If Your Weapons Aren’t Cyber-Hardened, Expect to Lose Pentagon Contracts

U.S. Air Force Staff Sgt. Jerome Duhan, a network administrator with the 97th Communications Squadron, inserts a hard drive into the network control center retina server at Altus Air Force Base. U.S. Air Force Staff Sgt. Jerome Duhan, a network administrator with the 97th Communications Squadron, inserts a hard drive into the network control center retina server at Altus Air Force Base. Senior Airman Franklin R. Ramos/Air Force

FARNBOROUGH, UK — The Pentagon could stop awarding contracts to companies whose weapons are deemed vulnerable to cyber attacks, according to senior U.S. Defense Department officials.

Today, companies are responsible for assessing whether their own products meet DoD cybersecurity standards.

“Because of a couple recent events, we realized that that is not good enough,” Kevin Fahey, the assistant secretary of defense for acquisition, said Monday during a briefing at the Farnborough Air Show.

In February, Deputy Defense Secretary Patrick Shanahan issued a stern warning to companies: protect your networks or risk losing business. In June, Chinese hackers allegedly stole sensitive submarine warfare information from a contractor’s computer.

Officials from the Pentagon’s acquisition, intelligence, chief information officer and research-and-engineering offices are creating a way to test the cyber defenses of weapons when assessing bids from companies. The effort is called “Delivered Uncompromised.”

“If you think about our weapon systems today, the IT infrastructure is a part of our weapon system,” Fahey said.

MITRE Corp., a research-and-development firm, conducted a study, which is “the baseline of where we’re starting from,” Fahey said after the briefing.

The MITRE report noted supply chain vulnerabilities, according to a person familiar with its findings, and made a series of recommendations, including making cyber hardening a “fourth pillar” of acquisition, along with cost, schedule and past performance.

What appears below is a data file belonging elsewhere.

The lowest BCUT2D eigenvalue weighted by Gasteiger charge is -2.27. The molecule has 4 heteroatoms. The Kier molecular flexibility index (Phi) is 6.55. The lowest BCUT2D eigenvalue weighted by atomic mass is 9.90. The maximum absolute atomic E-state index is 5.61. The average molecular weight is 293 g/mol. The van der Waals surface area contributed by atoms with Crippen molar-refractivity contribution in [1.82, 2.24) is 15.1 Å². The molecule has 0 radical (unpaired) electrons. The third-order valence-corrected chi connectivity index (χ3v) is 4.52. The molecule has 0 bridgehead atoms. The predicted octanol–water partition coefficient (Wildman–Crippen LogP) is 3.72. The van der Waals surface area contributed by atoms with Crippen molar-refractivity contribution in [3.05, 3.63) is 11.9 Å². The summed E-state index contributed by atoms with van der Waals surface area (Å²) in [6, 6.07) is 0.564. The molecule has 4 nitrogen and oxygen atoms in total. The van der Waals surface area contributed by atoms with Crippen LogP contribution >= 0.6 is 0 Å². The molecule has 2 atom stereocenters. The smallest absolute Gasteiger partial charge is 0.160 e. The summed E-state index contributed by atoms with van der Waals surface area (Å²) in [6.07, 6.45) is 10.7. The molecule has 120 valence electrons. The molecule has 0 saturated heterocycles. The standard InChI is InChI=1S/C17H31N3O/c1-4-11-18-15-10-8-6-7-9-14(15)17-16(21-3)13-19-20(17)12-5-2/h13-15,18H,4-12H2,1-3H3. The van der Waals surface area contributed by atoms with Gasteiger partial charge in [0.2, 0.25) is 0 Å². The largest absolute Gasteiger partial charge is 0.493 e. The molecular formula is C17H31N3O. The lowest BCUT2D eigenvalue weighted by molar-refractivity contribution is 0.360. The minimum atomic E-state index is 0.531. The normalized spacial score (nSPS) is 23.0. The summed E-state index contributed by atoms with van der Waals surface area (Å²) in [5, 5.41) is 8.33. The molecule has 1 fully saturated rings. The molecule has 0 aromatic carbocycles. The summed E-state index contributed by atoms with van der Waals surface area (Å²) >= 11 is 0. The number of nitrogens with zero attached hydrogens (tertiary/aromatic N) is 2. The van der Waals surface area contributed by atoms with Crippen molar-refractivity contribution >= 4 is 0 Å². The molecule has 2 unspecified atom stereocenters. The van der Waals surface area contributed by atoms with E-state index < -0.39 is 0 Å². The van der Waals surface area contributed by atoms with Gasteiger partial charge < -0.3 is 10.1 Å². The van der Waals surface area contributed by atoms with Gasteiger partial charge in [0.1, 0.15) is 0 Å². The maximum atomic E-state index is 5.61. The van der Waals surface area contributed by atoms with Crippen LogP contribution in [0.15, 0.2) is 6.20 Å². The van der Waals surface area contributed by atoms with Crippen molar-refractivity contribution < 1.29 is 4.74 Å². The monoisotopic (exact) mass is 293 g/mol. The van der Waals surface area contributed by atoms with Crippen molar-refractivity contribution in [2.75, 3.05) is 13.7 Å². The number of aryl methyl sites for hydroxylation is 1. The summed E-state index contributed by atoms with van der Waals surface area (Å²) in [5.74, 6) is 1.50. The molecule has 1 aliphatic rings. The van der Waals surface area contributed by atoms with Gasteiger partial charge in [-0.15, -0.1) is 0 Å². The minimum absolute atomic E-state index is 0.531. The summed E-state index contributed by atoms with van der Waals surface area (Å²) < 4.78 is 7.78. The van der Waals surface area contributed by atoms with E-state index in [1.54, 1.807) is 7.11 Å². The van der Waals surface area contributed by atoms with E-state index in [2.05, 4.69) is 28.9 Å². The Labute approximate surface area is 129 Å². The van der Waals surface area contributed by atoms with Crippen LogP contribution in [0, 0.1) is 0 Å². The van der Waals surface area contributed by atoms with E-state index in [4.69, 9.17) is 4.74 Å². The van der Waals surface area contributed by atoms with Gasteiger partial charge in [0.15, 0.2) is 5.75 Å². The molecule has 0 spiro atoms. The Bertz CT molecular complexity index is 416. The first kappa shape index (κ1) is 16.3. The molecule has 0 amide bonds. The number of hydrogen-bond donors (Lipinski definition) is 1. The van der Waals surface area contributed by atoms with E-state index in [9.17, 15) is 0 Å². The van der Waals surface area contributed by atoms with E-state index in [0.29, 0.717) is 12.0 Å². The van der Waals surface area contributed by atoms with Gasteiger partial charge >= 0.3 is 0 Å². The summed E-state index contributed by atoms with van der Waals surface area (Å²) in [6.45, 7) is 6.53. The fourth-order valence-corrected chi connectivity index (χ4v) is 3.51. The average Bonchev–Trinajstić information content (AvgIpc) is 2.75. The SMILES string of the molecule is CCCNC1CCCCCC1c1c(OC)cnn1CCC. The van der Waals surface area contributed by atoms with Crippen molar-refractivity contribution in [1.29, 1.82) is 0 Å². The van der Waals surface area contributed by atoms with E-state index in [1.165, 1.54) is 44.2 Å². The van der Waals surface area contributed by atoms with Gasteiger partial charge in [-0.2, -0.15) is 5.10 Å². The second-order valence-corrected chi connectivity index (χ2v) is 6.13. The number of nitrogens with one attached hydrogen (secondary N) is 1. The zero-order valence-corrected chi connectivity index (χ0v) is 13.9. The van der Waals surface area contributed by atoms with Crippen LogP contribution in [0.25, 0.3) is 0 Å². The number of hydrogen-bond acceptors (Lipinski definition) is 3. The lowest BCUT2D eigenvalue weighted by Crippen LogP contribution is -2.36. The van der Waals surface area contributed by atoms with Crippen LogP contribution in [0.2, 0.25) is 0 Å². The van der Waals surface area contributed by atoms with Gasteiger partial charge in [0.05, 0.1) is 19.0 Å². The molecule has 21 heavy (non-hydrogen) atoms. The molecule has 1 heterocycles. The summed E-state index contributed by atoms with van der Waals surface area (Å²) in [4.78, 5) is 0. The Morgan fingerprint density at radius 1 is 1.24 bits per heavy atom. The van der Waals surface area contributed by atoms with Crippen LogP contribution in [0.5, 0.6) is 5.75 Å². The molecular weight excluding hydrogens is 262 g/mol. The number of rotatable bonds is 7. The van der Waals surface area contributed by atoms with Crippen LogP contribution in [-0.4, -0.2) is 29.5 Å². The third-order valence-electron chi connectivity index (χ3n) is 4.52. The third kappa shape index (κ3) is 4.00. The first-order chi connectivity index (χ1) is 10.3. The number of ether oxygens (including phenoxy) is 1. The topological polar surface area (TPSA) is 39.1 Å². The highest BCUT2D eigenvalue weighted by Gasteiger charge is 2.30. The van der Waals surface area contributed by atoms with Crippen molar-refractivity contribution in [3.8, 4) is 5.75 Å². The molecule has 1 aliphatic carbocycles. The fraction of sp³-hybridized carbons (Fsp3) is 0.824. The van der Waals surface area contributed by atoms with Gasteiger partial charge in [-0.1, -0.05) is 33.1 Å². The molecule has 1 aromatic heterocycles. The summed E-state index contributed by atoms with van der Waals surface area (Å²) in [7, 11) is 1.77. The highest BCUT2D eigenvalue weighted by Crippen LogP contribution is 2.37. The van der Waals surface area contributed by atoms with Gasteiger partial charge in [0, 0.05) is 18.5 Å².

The Pentagon has taken a number of steps in recent months to tighten its cyber defenses. In February, the Defense Science Board made a series of recommendations to improve the way the Pentagon buys software. Two months later, Ellen Lord, the undersecretary for acquisition and sustainment, tapped Jeff Boleng — a former Air Force cybersecurity operations officer — as her special assistant for software acquisition. The Pentagon is also assessing the cyber vulnerabilities of its weapons and infrastructure. The efforts are all intertwined, according to a source with insight into the projects.

“We have to develop a way that we evaluate people’s capability in cyber security almost as a go, no-go versus it’s a comparison between cost, schedule and performance and cyber,” Fahey said after the roundtable. “Cost, schedule, performance always end up being one, two and three [in terms of priority] and then if you’re the fourth, you’re not that important.”

Officials are considering using a grading system for cyber standards that similar to the way it assesses the maturity of software. They are also considering creating “red teams” that would test contractors cyber defenses. Another consideration is offering contractors government-certified cyber tools.

“We know it’s really serious now that we need to make that as a priority and then figure out how do we help the small businesses, Fahey said. “One of the ideas is almost us maybe being able to deliver them the IT infrastructure as [government furnished equipment] that is cyber secure. That is a high priority across the department.”

Today companies have to declare that they comply with federal acquisition regulations, “but we really don’t check it,” Fahey said. If a company does not meet the standards, it’s not a condition that could prevent them from being awarded a contract. “You just have to come up with a plan on how you’re going to meet it,” he said.

Officials believe that requiring cyber hardening as part of a weapon competition will force companies to better protect their systems.

“If it becomes a competitive differentiator, then what ends up happening is you’ve got every incentive in the world to meet that standard and to use it because it’s something that you need to be successful,” Eric Chewning, deputy assistant secretary of defense for manufacturing and industrial base policy, said in an interview.

Said Fahey: “The only way you make it serious to industry is you make it part of the competition.”

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